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Transport sector aims to secure 200 km stretch of N3 to protect freight, logistics operators

23rd May 2024

By: Schalk Burger

Creamer Media Senior Deputy Editor

     

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Companies and industry bodies in the freight and transport logistics industries, and communities and organisations along the 200 km stretch of the N3 highway from Howick to Harrismith, are developing a pilot project to secure that portion of the highway.

The pilot project was aimed at testing the concept of using private and public security to provide robust physical security on the strategic stretch of road, said business lobby nonprofit Sakeliga Security Projects head Gideon Joubert.

South Africa's highways were critical trade routes that carried the goods that were the lifeblood of the economy. Highway crime was an escalating problem that posed an acute threat to ensuring a conducive economic environment, he said.

The aim of the project was to use integrated local, private and State security resources, with an added intelligence component, to secure that part of the N3 in the public interest, he said during the Safety and Security in Transport and Logistics conference hosted by industry organisation the Chartered Institute of Logistics and Transport of South Africa (CILTSA) on May 22.

Crime affected people across socioeconomic, cultural and geographic spheres and industries. Road freight had been hard hit by crime in the country. The project explored what an alternative security structure could look like and aimed to build an alternative to where State structures had eroded, he highlighted.

"We cannot solely rely on the State, and firms, communities and organisations must invest in necessary alternative structures to fill the vacuum in State policing," he said.

More than 80% of land freight in South Africa was transported by road and was vulnerable to truck attacks, looting and hijackings. Losses to companies were significant, but, to the greater economy, it was more about lost opportunities and deterred investments, added Joubert.

Violent crime in the freight and logistics industries represented a significant threat and impacted on forward and backward linkages, he said.

Further, the initiative partners think that the project must have elements essential for a sustainable solution, including that it be cost-effective, efficient, in the public interest and resistant to corruption, as well as insulated from degraded or nonfunctioning public infrastructure.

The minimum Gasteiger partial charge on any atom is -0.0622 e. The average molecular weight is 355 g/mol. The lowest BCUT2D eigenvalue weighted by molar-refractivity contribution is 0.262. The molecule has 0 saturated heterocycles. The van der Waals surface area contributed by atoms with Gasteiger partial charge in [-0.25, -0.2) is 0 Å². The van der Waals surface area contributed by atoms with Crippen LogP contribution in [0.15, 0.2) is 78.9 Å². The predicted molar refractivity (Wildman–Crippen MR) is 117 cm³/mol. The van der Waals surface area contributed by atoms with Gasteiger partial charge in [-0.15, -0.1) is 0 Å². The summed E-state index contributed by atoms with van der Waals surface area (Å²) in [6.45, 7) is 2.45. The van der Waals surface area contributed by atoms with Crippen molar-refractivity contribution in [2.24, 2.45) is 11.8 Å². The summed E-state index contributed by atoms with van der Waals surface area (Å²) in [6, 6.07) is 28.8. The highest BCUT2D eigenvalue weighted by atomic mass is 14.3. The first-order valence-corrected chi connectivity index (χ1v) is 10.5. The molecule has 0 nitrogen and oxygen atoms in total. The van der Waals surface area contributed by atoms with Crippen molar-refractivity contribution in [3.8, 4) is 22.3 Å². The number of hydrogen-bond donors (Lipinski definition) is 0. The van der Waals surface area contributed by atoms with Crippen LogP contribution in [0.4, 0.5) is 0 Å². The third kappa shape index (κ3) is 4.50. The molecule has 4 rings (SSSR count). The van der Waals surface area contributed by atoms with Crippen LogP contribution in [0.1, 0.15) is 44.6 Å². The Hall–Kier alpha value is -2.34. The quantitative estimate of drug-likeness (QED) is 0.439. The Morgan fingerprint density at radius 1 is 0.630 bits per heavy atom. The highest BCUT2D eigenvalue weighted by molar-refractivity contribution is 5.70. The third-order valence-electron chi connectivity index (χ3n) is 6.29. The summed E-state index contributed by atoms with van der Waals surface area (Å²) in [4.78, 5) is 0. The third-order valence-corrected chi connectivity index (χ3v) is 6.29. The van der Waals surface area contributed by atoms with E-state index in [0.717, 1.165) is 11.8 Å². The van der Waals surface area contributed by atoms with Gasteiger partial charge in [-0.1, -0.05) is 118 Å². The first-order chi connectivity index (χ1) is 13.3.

"The first aim is to protect lives, and then to protect freight and equipment, and keeping the highway open and free of criminal elements."

Additionally, the project must be manageable, of a realistic scale and allow for upscaling in the future.

The objective was to deny criminal groups access to the area and maintain high rates of crime interventions. To be successful the security officers must be employed full-time and be dedicated to the specific tasks, and be robust, capable and professional in their duties, he noted.

Further, there must be a post-incident management process, whether it was a truck hijacking or looting, to ensure improvement.

Similarly, it was important to measure and track the impact of the whole project, Joubert said. "Measuring the success and impact of the project is vital."

Additionally, the service provider must be a partner in the initiative and must share the vision and mission, and be committed to deliver the intended results, he added.

The initiative must also be managed in real-time and must effectively coordinate with law enforcement. To be successful, the project must also have effective, reliable and actionable intelligence.

The initiative would also require a dedicated, full-time team to manage it, as well as a competent legal team to advise on legal and regulatory matters, he said.

Meanwhile, some of the potential pitfalls and challenges of the project include an overreliance on high-technology solutions.

"Technology is useful and integrating technology into these types of initiatives can make or break their success, but an overreliance on technology can prevent investments in physical asset protection resources for work on the ground.

"There must be a physical response, with appropriate resources and people dedicated to the task, to a trigger provided by technology solutions," Joubert said.

Another potential pitfall, and a valid concern for partners, is that of free carry over this stretch of highway for companies that are not contributing to the project.

Economic infrastructure is not built for individuals and securing it will mean that the funders of the project will probably not be primary, nor the only beneficiaries, he noted.

"However, when viewed in terms of a broader strategy of denying criminals the ability to operate near common economic infrastructure, then the funders will benefit anyway," he said.

Edited by Chanel de Bruyn
Creamer Media Senior Deputy Editor Online

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